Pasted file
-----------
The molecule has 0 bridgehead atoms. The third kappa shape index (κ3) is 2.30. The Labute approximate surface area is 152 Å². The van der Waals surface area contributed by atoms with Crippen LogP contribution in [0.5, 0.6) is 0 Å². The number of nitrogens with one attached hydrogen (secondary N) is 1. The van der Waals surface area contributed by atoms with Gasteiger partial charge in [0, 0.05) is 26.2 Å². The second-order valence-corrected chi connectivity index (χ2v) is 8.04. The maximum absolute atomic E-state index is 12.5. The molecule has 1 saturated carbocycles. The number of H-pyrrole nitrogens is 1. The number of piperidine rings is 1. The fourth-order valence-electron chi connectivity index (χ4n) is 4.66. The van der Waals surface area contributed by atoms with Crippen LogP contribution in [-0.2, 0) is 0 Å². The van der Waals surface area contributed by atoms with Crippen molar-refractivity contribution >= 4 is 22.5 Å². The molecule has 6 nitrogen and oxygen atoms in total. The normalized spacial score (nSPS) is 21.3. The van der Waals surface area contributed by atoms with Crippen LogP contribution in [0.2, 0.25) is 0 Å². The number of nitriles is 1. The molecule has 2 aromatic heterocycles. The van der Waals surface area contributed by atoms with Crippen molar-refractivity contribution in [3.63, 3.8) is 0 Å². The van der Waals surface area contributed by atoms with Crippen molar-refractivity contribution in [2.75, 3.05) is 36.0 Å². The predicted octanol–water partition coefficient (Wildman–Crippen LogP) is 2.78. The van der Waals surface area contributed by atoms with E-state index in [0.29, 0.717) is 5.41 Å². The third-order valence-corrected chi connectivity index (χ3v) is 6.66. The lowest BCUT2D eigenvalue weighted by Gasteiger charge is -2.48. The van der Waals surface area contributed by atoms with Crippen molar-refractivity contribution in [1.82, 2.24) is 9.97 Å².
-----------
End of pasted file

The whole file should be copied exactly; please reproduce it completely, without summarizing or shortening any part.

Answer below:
The molecule has 0 bridgehead atoms. The third kappa shape index (κ3) is 2.30. The Labute approximate surface area is 152 Å². The van der Waals surface area contributed by atoms with Crippen LogP contribution in [0.5, 0.6) is 0 Å². The number of nitrogens with one attached hydrogen (secondary N) is 1. The van der Waals surface area contributed by atoms with Gasteiger partial charge in [0, 0.05) is 26.2 Å². The second-order valence-corrected chi connectivity index (χ2v) is 8.04. The maximum absolute atomic E-state index is 12.5. The molecule has 1 saturated carbocycles. The number of H-pyrrole nitrogens is 1. The number of piperidine rings is 1. The fourth-order valence-electron chi connectivity index (χ4n) is 4.66. The van der Waals surface area contributed by atoms with Crippen LogP contribution in [-0.2, 0) is 0 Å². The van der Waals surface area contributed by atoms with Crippen molar-refractivity contribution >= 4 is 22.5 Å². The molecule has 6 nitrogen and oxygen atoms in total. The normalized spacial score (nSPS) is 21.3. The van der Waals surface area contributed by atoms with Crippen LogP contribution in [0.2, 0.25) is 0 Å². The number of nitriles is 1. The molecule has 2 aromatic heterocycles. The van der Waals surface area contributed by atoms with Crippen molar-refractivity contribution in [3.63, 3.8) is 0 Å². The van der Waals surface area contributed by atoms with Crippen molar-refractivity contribution in [2.75, 3.05) is 36.0 Å². The predicted octanol–water partition coefficient (Wildman–Crippen LogP) is 2.78. The van der Waals surface area contributed by atoms with E-state index in [0.29, 0.717) is 5.41 Å². The third-order valence-corrected chi connectivity index (χ3v) is 6.66. The lowest BCUT2D eigenvalue weighted by Gasteiger charge is -2.48. The van der Waals surface area contributed by atoms with Crippen molar-refractivity contribution in [1.82, 2.24) is 9.97 Å².